Have you ever felt a bit down and sought comfort in a snack? If so, you might be emotional eating. It’s a common habit, but emotional eating can cause you to gain weight and experience adverse health problems down the line.
So, are you ready to break the emotional eating cycle? If so, we’ll take a look at what it is, what causes you to stress eat, and offer some tips to kick the habit to the curb.
So What Is Emotional Eating Anyway?
It’s not unusual to rely on food as a source of comfort when you’re anxious, stressed out, depressed, or bored. Sometimes, you may use food as a reward, since it’s lovely to occasionally treat yourself if you’re feeling low or as a reward for an achievement. The problem? When this behavior gets out of control.
When you stress eat, it can lead to future health problems. Several studies show there’s a link between stress and weight gain. When you overeat, it may lead to obesity, diabetes, cardiovascular disease, certain cancers, gout, high blood pressure, and a whole host of other conditions.
There are many reasons why you might find yourself in the kitchen snacking, even when you don’t feel hungry. But, if you want to learn how to eliminate emotional eating, you must uncover the source of your behavior.
The Roots of Emotional Eating
You may have many triggers that cause you to stress eat. When you’re stressed, your body releases the hormones cortisol and adrenaline. Adrenaline can dampen your appetite in the short term, but cortisol increases hunger. If your cortisol levels stay high, you may find the temptation to tuck into comfort foods doesn’t disappear.
Chances are, you were given special food as a reward when your behavior was pleasing or to comfort you when you felt upset. This association can stay with you into adulthood. When you’re anxious, you crave fatty, sugary, high-calorie foods. A 2011 study published in Psychoneuroendocrinology says, when you eat these foods, it helps reduce your cortisol levels. But indulging becomes a problem when you overeat high-fat, high-sugar, calorie-dense foods because it leads to the development of unhealthy visceral fat. And there’s an association between visceral fat and heart disease, diabetes, increased risk of stroke, and Alzheimer’s.
A 2018 study from Williams et al. found women are more likely than men to engage in emotional eating, although it does affect both genders.
How Emotional Eating Differs From Physical Hunger
It can be challenging to determine the difference between emotional hunger and the physical hunger you feel when your body needs food. If you want to stop stress eating, you must learn to recognize physical desire versus emotional hunger. Here are a few things to watch out for.
- When your emotional hunger kicks in, you’re more likely to crave specific comfort foods, such as sweets, fast food, and other high fat, less healthy options. The stereotype of reaching for a tub of ice cream when you’re feeling down exists for a reason. It’s doubtful you’ve ever been overstressed and whipped up a plate of steamed broccoli!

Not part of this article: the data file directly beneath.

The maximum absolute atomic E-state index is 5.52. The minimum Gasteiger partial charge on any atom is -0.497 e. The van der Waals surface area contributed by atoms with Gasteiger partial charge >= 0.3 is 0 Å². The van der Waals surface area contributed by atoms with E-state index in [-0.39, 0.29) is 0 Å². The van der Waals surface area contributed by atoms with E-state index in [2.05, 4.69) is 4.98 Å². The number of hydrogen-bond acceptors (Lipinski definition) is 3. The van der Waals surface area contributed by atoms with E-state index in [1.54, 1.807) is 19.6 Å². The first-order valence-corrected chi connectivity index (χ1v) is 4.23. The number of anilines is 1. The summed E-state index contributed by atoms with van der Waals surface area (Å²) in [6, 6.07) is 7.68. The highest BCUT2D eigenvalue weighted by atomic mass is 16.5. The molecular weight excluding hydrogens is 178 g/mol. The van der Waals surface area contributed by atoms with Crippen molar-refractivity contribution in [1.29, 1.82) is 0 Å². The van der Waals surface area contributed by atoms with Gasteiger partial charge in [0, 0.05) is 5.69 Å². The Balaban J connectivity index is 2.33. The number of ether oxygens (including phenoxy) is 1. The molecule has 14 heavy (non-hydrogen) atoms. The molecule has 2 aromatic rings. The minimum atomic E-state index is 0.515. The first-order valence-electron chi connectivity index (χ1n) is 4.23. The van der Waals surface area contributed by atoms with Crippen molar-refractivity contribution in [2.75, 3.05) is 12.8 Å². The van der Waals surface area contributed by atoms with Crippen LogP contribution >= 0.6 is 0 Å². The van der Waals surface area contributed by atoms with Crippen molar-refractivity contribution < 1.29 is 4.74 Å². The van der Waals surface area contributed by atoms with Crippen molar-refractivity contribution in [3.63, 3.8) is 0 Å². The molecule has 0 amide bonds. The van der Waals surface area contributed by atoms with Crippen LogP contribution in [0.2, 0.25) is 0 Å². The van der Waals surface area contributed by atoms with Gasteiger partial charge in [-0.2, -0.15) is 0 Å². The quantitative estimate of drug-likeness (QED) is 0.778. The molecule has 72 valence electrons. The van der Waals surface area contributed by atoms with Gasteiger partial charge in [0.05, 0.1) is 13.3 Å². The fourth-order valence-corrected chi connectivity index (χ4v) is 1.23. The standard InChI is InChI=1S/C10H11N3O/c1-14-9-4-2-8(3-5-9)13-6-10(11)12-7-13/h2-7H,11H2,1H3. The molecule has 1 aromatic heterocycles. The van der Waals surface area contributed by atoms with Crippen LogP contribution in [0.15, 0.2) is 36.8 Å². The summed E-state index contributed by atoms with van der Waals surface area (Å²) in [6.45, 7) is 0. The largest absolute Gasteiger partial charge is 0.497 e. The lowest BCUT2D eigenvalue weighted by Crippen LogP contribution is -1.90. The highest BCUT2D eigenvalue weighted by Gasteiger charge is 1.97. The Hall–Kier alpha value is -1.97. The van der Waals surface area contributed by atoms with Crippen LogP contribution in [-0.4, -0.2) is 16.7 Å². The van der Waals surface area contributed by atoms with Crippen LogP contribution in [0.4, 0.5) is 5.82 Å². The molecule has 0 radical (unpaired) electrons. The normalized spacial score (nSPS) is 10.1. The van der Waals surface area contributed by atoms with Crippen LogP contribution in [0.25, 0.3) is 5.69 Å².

- Genuine hunger is gradual, while emotional hunger feels instantaneous. And there’s another primary difference between bonafide hunger and emotional eating; you’ll feel satiated after you eat. When your desire for food is due to stress or other emotions, it can cause you to overeat mindlessly.
- Do you feel bad about yourself after wolfing down a pizza? Stress eating often causes guilt or shame after you’ve indulged.
- Ever been in the grips of an eating session and asked yourself, “Why can’t I stop eating?” Emotional hunger doesn’t leave you satiated. You may find yourself eating and eating to the point of feeling packed yet you still don’t feel satisfied.
- When you eat to entertain yourself, that’s another red flag. Fortunately, you can learn how to stop eating when bored.
Tips To Stop Emotional Eating
If you want to lose weight or simply improve your diet, emotional eating can be a setback to your efforts.
Here are some practical ways to manage your stress that don’t involve raiding your kitchen cabinets.
- Exercise regularly. Go for a run, take a yoga class, hit the local pool, lift weights, jump on your bike – any sort of regular exercise helps you stay fit and is also essential to your mental health. Even a brisk walk around the block is a step in the right direction.
- Practice mindfulness both in your daily life and pay special attention when you eat. Choose healthier foods, plan your meals, and don’t keep junk food in the house.
- Meditation is excellent for stress reduction.
- Reduce your junk food intake. Focus on healthy meals made from whole food ingredients – nutritious meals help you feel full longer.
- A supportive group of friends and family is a fantastic way to help you deal with stressful situations and work out problems. Healthy relationships can improve your mental health and sense of well-being, which may reduce the lure of emotional eating.
A well-balanced eating plan full of fresh ingredients, regular exercise, and a full night’s sleep are all essential elements of a healthy lifestyle. There’s no doubt stress is terrible for you. But if you learn how to manage stress, you’ll reduce your risk for disease and lead a happier, healthier, and better quality of life.
When To Seek Professional Help
If your stress eating is out of control and you feel overwhelmed, seek professional help. There are many healthcare professionals specially trained to help you develop a healthier relationship with food. It’s okay to ask for help – your doctor can give you the tools you need to break the emotional eating cycle.
Getting control over your stress eating is in your hands. You can make changes to your eating habits, get support from friends and family, or seek professional help, depending on what’s right for you. When you learn to identify and manage stressors and develop new ways to cope with life’s pressures, you can learn how to stop emotional eating.